Another day of hiking today, but a much shorter one than most.
After picking up some lunch packs we drove up to the port of Anbo, first of all visiting the ‘Pillow-shaped Lava Field’ signposted on the side of the road, before turning inland towards Yakusugiland.
I don’t know about you, but if I was sleeping on a pillow like this then I wouldn’t be getting much sleep! A tourist tarp if ever I saw one, but it was still good to see!
Winding up the mountains into the mist was another great experience. Again we passed quite a few deer and macaques while making the ascent. I swear the macaques have a death wish, sitting in the middle of the road around blind corners!!
Yakusugiland was named after the island (Yakushima), the giant cedars (sugi), and for reasons only known to the tourism gurus, particularly given the dearth of western tourists in this place, they decided to add ‘land’ on the end…?
In some ways the environment at Yakusugiland was similar to that at Shiratani Unsuikyo, but in others it was very different.
While Shiratani reeked of age and kept drawing your eyes to the twisted and gnarled tree trunks and branches, Yakusugiland felt younger to me, with a lot more undergrowth and moss, despite the fact that the trees seemed taller and wider than those at Shiratani.
I’ve written some hiking notes here for those that are interested.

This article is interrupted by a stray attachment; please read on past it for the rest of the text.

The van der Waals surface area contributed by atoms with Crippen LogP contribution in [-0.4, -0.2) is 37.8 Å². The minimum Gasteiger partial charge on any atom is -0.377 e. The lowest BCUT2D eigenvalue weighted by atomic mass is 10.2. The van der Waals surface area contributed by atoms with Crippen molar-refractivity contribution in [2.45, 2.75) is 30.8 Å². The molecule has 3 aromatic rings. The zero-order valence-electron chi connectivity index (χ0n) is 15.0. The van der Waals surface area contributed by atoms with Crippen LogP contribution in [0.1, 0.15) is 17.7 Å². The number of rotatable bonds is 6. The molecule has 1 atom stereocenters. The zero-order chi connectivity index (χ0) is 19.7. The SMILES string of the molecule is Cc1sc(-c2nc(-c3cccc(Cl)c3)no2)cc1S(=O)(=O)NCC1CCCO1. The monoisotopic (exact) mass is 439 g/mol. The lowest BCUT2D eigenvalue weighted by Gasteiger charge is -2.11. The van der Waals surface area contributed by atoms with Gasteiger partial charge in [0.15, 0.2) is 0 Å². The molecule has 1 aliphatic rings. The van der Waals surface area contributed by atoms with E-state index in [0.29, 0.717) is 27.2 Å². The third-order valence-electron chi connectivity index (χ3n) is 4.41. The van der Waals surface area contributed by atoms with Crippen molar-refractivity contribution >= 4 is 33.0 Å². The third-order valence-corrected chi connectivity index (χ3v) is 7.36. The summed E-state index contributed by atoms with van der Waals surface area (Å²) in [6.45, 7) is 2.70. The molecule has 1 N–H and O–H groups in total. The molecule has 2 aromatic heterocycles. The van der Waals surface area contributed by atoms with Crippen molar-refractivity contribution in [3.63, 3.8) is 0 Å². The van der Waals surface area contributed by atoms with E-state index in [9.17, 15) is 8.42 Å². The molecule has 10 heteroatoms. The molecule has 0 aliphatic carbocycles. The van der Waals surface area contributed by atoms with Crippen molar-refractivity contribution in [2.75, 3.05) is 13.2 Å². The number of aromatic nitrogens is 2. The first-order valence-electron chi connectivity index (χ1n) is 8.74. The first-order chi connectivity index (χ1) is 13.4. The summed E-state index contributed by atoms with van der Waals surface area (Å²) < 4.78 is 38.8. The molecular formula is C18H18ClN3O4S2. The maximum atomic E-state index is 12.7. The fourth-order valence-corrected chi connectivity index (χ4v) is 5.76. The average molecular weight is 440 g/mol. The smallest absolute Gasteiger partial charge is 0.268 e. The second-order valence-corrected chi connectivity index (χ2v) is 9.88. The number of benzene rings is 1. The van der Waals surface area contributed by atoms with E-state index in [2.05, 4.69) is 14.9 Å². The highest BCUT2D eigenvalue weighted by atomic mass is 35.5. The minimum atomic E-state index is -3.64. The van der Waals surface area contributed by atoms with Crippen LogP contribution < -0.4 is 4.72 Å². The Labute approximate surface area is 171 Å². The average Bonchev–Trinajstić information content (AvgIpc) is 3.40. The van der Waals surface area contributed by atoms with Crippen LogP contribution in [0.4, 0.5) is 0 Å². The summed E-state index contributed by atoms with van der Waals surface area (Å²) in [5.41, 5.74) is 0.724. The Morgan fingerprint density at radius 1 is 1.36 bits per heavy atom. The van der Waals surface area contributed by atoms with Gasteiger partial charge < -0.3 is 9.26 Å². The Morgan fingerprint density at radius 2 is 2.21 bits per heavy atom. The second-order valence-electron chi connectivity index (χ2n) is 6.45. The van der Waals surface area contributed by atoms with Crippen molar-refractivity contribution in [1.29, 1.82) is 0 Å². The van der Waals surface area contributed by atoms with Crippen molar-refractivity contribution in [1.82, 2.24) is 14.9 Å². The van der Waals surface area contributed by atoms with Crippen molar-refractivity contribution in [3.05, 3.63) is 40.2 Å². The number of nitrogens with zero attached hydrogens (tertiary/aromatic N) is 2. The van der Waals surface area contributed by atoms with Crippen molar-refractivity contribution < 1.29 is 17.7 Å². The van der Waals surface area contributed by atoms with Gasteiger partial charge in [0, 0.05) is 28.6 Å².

I also got the feeling that Yakusugiland was subjected to a lot more wear and tear due to the higher prevalence of short walks, resulting in a greater appeal to your average package tourist.
I really enjoyed the two hour walk that we did here, but I can’t help but feel that the religious experience I had at Shiratani was always going to very difficult to live up to, let alone exceed! Despite this, it was a sensational place that, again, I thoroughly recommend to anyone visiting Yakushima.
We slowly made our way back down to civilisation, ecstatic that we’d had the privilege of experiencing another incredible part of the world, but also a little sad knowing that this was our last significant foray into the wilds while travelling through Japan.
In the evening we again made use of the local onsen (peak hour this time, meaning you had a lot more naked dudes standing behind you waiting for you to finish with the wash facilities!).
We then sat down to an amazing BBQ dinner prepared by our hosts. Flying fish, pork, okra, prawns, octopus, chicken skewers, sardines…and a heap of other meats and vegetables, all provided for us to cook on our individual BBQ griddles in the middle of our tables.
Regarding the beers above, a word of advice. If you are ever offered the chance to taste the Miyajima Pale Ale…DON’T DO IT!!! It is rancid. It will make you gag. You will regret it. Forever. I never thought a beer could taste so bad that it was undrinkable…and I’ve drunk Eagle Blue!! As Karen summarised quite well, it’s like someone thought that adding a bottle of perfume to beer was a great idea. I suspect they may have indulged too much in their own product before dreaming up this vile concoction…
Off the bed then, playing mental games to convince ourselves that there were no spiders in our room, and thinking ahead to our day in transit tomorrow to Tokyo, before heading off to Ishigaki to finish our holiday.